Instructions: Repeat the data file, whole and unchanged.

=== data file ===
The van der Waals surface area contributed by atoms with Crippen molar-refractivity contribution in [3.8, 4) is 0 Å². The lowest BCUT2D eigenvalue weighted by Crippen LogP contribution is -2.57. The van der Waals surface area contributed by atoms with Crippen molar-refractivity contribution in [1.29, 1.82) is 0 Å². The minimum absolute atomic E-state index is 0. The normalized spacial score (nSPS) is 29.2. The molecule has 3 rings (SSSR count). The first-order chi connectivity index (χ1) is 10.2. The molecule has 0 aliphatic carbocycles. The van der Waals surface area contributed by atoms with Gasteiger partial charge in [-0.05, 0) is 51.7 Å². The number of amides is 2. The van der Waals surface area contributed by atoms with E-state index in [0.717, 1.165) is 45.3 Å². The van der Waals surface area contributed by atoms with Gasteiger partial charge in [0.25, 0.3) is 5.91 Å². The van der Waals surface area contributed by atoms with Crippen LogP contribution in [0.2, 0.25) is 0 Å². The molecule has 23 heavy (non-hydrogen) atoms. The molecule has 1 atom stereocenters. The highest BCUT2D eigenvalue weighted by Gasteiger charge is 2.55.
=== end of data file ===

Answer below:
The van der Waals surface area contributed by atoms with Crippen molar-refractivity contribution in [3.8, 4) is 0 Å². The lowest BCUT2D eigenvalue weighted by Crippen LogP contribution is -2.57. The van der Waals surface area contributed by atoms with Crippen molar-refractivity contribution in [1.29, 1.82) is 0 Å². The minimum absolute atomic E-state index is 0. The normalized spacial score (nSPS) is 29.2. The molecule has 3 rings (SSSR count). The first-order chi connectivity index (χ1) is 10.2. The molecule has 0 aliphatic carbocycles. The van der Waals surface area contributed by atoms with Gasteiger partial charge in [-0.05, 0) is 51.7 Å². The number of amides is 2. The van der Waals surface area contributed by atoms with E-state index in [0.717, 1.165) is 45.3 Å². The van der Waals surface area contributed by atoms with Gasteiger partial charge in [0.25, 0.3) is 5.91 Å². The van der Waals surface area contributed by atoms with Crippen LogP contribution in [0.2, 0.25) is 0 Å². The molecule has 23 heavy (non-hydrogen) atoms. The molecule has 1 atom stereocenters. The highest BCUT2D eigenvalue weighted by Gasteiger charge is 2.55.